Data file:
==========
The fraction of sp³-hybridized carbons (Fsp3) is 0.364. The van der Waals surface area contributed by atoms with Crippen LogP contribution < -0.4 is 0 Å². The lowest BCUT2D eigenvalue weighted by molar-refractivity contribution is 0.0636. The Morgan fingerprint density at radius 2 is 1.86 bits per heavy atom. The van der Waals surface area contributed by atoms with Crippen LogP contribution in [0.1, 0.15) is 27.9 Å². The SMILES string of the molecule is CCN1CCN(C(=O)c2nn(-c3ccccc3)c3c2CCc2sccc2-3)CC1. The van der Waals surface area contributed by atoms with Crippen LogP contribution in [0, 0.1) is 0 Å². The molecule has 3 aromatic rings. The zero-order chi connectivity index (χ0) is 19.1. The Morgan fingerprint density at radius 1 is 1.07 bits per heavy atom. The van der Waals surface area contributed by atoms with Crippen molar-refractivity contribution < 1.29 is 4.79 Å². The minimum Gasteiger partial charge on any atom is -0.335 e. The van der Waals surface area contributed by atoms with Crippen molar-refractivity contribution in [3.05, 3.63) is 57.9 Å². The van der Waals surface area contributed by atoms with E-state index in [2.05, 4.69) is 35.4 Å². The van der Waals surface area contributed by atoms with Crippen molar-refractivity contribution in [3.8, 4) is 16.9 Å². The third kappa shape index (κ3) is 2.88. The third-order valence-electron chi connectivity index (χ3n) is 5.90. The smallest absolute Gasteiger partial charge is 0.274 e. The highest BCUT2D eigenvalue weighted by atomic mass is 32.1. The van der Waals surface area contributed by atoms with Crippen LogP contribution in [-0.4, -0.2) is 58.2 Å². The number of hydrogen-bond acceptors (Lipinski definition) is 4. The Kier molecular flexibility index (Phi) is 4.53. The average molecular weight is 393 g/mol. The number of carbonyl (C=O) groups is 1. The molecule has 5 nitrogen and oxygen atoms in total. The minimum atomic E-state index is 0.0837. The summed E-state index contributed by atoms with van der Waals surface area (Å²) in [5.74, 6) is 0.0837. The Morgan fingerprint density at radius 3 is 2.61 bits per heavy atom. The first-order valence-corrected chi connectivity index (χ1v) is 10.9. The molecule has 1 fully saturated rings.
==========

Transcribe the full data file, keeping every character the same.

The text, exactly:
The fraction of sp³-hybridized carbons (Fsp3) is 0.364. The van der Waals surface area contributed by atoms with Crippen LogP contribution < -0.4 is 0 Å². The lowest BCUT2D eigenvalue weighted by molar-refractivity contribution is 0.0636. The Morgan fingerprint density at radius 2 is 1.86 bits per heavy atom. The van der Waals surface area contributed by atoms with Crippen LogP contribution in [0.1, 0.15) is 27.9 Å². The SMILES string of the molecule is CCN1CCN(C(=O)c2nn(-c3ccccc3)c3c2CCc2sccc2-3)CC1. The van der Waals surface area contributed by atoms with Crippen LogP contribution in [0, 0.1) is 0 Å². The molecule has 3 aromatic rings. The zero-order chi connectivity index (χ0) is 19.1. The Morgan fingerprint density at radius 1 is 1.07 bits per heavy atom. The van der Waals surface area contributed by atoms with Crippen molar-refractivity contribution < 1.29 is 4.79 Å². The minimum Gasteiger partial charge on any atom is -0.335 e. The van der Waals surface area contributed by atoms with Crippen molar-refractivity contribution in [3.05, 3.63) is 57.9 Å². The van der Waals surface area contributed by atoms with E-state index in [2.05, 4.69) is 35.4 Å². The van der Waals surface area contributed by atoms with Crippen molar-refractivity contribution in [3.8, 4) is 16.9 Å². The third kappa shape index (κ3) is 2.88. The third-order valence-electron chi connectivity index (χ3n) is 5.90. The smallest absolute Gasteiger partial charge is 0.274 e. The highest BCUT2D eigenvalue weighted by atomic mass is 32.1. The van der Waals surface area contributed by atoms with Crippen LogP contribution in [-0.4, -0.2) is 58.2 Å². The number of hydrogen-bond acceptors (Lipinski definition) is 4. The Kier molecular flexibility index (Phi) is 4.53. The average molecular weight is 393 g/mol. The number of carbonyl (C=O) groups is 1. The molecule has 5 nitrogen and oxygen atoms in total. The minimum atomic E-state index is 0.0837. The summed E-state index contributed by atoms with van der Waals surface area (Å²) in [5.74, 6) is 0.0837. The Morgan fingerprint density at radius 3 is 2.61 bits per heavy atom. The first-order valence-corrected chi connectivity index (χ1v) is 10.9. The molecule has 1 fully saturated rings.